Having the patient apply digital pressure on a regular basis can also treat subtle deviations of the bony structures. We routinely ask all rhinoplasty patients to apply bilateral pressure every 2 hours during the day for a period of 4 weeks. This must be demonstrated at the first postoperative visit to ensure the pressure is applied correctly ( Fig. 22.2a,b ).
Late Postoperative Procedures (> 6 Months)
Increased vascularization of the nasal dorsum soft tissue can occur after rhinoplasty, regardless of the surgical approach used ( Fig. 22.3 ). This redness can be exacerbated by certain skin care products, sun exposure, hot flashes, and hot beverages or alcohol. Patients who find these telangiectasias troublesome often use cosmetics to camouflage the redness. If isolated telangiectasias occur, simple cauterization of the vessel(s) can be performed. The Hyfrecator unipolar cautery can be fitted with a 30-gauge metal hub needle by adding a small adapter to the handpiece. This allows direct cauterization of the targeted vessels without the need for topical or local anesthesia and does not injure the surrounding tissue.
Laser treatment is required when the telangiectasias are more diffuse. The flashlamp pulsed dye laser and the V Beam lasers (Syneron, Inc., Irvine, CA) are ideal for this situation. In addition, an yttrium-aluminum-garnet (YAG) laser can be used to treat this condition with excellent results, although more than one treatment may be necessary.
As the soft tissue envelope thins over time, cartilage irregularities can become evident, especially in thin-skinned individuals. Both the dorsum and the nasal tip can have cartilaginous abnormalities that become noticeable in the late postoperative period. Most cartilaginous irregularities can be treated in the office in the minor procedure room under local anesthesia. Very small nodular irregularities can be treated using the needle shaving technique Video 22.1. The cartilaginous lump is marked with a surgical marker, and local anesthesia is infiltrated. A 20-gauge needle is inserted into the skin, and the bevel of the needle is used to shave off the prominent cartilage ( Fig. 22.4a,b ).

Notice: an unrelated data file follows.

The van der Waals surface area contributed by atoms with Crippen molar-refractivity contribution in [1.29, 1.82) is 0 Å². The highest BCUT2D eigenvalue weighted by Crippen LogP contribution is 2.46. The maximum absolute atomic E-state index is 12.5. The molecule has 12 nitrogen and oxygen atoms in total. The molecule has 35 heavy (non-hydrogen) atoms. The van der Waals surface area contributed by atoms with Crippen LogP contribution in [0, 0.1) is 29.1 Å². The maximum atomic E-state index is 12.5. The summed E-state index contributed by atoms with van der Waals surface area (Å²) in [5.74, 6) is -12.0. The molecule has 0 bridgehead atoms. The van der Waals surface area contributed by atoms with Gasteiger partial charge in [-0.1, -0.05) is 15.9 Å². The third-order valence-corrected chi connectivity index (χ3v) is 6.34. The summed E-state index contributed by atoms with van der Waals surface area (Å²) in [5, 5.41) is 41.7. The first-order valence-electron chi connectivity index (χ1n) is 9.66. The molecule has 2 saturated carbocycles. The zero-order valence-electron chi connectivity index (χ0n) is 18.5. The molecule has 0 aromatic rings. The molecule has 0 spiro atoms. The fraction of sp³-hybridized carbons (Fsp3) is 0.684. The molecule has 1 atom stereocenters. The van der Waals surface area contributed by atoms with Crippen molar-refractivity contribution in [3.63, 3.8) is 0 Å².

Larger cartilaginous irregularities require an open procedure, usually performed in the minor procedure room. The irregularity is marked prior to injection. After local anesthesia is infiltrated, an intercartilagenous incision is performed, unilateral or bilateral, depending on the exposure needed. The nasal dorsum tissue is undermined, and the cartilaginous irregularity is excised and the fragment removed. The incisions are closed with 4–0 chromic suture. This procedure is tolerated well with either local anesthesia or with the addition of oral lorazepam preoperatively.
The nasal tip skin is the last area of the nose to regain its definition as the edema subsides. Occasionally, tip irregularities can become manifest late in the healing process. A nasal tip revision can also be performed in the local room with or without preoperative premedication with lorazepam. Surgical access can range from reopening the nose through the transcolumellar incision to delivering the tip for better visualization.
Camouflage of cartilaginous irregularities of the nasal tip can be achieved with the use of fascia or allograft. Fascia can be harvested from the temporalis muscle or from conchal perichondrium. Several types of allograft are also available for use. The fascia or allograft can be placed into a pocket dissected over the nasal tip cartilage, but care must be taken to ensure smooth, unfolded placement. More accurate placement can be achieved if the cartilages are better exposed by the open or delivery techniques, whereby the graft can be sewn into place over the nasal tip cartilages ( Fig. 22.5a–d ).2